What Equipment Do You Need for Caving?


Caving is classed as an extreme sport.  This is not so much due to the potential risk to life associated with the sport (although there are many), but more due to the extreme physical nature of it.  Caving is generally a safe sport if the right equipment is used, but any accident can have devastating effects even resulting in death, due to rescue operations being made very difficult.  In order to prevent accidents, it is important to have the right type of equipment.

Caving Equipment Minimum Requirements

Although not governed by law, many caving guides will not allow anyone to partake in a caving trip unless they have certain equipment as a minimum.  This includes:

  • A good attitude, an interest in caving and a commitment to cave conservation – caves are fragile natural and biological environments and need to be respected.

  • A head mounted light with four sets of spare batteries and two spare bulbs.  The most recommended lights are Night Blaster and Coleman and both are available at very reasonable prices.

  • A flash light with four sets of spare batteries and two spare bulbs, to back up the head mounted light in case of an emergency.

  • A hard hat – although specialist caving helmets can be found and are very useful, the most important thing is to have a hard hat, whether that is a skater helmet or a construction helmet.  Whilst caving, you are very likely to bump your head, so this equipment truly is vital.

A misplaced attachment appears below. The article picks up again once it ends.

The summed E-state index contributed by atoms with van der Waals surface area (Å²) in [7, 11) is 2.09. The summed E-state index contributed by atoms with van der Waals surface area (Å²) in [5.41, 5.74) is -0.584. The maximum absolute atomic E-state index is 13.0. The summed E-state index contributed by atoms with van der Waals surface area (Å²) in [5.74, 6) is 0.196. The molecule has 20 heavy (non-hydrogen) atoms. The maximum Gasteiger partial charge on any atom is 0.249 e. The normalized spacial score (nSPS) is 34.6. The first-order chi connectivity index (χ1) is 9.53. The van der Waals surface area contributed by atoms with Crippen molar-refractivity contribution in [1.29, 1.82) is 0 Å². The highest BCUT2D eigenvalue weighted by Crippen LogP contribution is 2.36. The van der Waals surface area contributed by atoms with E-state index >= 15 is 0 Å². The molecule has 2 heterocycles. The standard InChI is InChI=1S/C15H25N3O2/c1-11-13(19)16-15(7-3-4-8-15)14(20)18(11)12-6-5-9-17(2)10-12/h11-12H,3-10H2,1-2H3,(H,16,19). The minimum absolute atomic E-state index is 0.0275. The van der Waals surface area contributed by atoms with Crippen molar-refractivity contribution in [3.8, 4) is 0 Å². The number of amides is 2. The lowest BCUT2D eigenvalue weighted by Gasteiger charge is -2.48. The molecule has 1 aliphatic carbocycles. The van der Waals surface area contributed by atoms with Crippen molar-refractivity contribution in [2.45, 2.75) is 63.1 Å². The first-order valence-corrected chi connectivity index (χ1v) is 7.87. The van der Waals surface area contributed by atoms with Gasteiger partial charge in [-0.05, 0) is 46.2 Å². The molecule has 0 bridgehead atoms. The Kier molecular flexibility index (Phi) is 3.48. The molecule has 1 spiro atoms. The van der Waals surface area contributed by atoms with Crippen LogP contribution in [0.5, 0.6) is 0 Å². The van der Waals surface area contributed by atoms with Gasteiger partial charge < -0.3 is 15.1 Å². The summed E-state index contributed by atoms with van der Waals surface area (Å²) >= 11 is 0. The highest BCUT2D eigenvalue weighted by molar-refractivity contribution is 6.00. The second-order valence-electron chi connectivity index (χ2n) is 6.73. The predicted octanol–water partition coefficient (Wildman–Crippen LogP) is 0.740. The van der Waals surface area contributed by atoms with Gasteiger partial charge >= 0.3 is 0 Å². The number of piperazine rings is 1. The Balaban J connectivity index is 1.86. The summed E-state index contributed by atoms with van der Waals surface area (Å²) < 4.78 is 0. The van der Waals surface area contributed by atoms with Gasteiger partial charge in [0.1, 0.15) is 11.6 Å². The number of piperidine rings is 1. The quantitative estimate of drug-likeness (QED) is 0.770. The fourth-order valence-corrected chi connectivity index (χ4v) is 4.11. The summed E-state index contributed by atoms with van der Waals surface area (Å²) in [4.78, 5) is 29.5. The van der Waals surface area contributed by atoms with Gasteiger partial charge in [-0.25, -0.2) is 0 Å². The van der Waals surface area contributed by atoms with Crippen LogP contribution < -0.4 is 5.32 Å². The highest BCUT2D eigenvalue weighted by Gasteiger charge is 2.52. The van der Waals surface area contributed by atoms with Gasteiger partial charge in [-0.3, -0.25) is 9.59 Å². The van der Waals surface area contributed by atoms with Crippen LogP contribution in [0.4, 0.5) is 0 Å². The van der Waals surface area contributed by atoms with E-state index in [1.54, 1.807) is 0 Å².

• Boots that are suitable for hiking under strenuous conditions.

  • Water bottles with sufficient water.

  • High energy snacks, such as a granola bar or a candy bar for example.

  • Duct tape – this can also be useful to strap a torch to your helmet.

  • A space blanket (you can also use extra large sized trash bags).

It is important that all this equipment can be carried on your body whilst leaving your hands free, as you will be needing your hands whilst caving.

Caving Equipment Suggested Extras

It can be advisable to bring the following items as well:

  • A small bag or back pack to store your items in. Shop high quality mens handbag here.

  • Gloves

  • Very warm socks such as thermal socks

  • Thermal underwear

  • A camera with flash

  • An extra flashlight

  • Spare sets of batteries and light bulbs

  • Knee and elbow pads

  • A first aid kit

  • A change of clothes

  • Candles and matches or a lighter

  • Waterproof packaging (particularly for the electric equipment, candles and matches)

  • A whistle

  • Pen and paper

  • A compass

  • Extra boot laces

Generally, caving is done through organised trips and any additional equipment will depend entirely on the cave that will be explored.  The company that organises the caving trip should provide you with all other equipment such as ropes, safety harnesses, clamps and so on.  They should also hold responsibility for checking weather conditions in relation to possible floods, but you could also research this yourself, of course.  The most important thing is to be in good physical health, to enjoy strenuous activity and to be committed to conservation.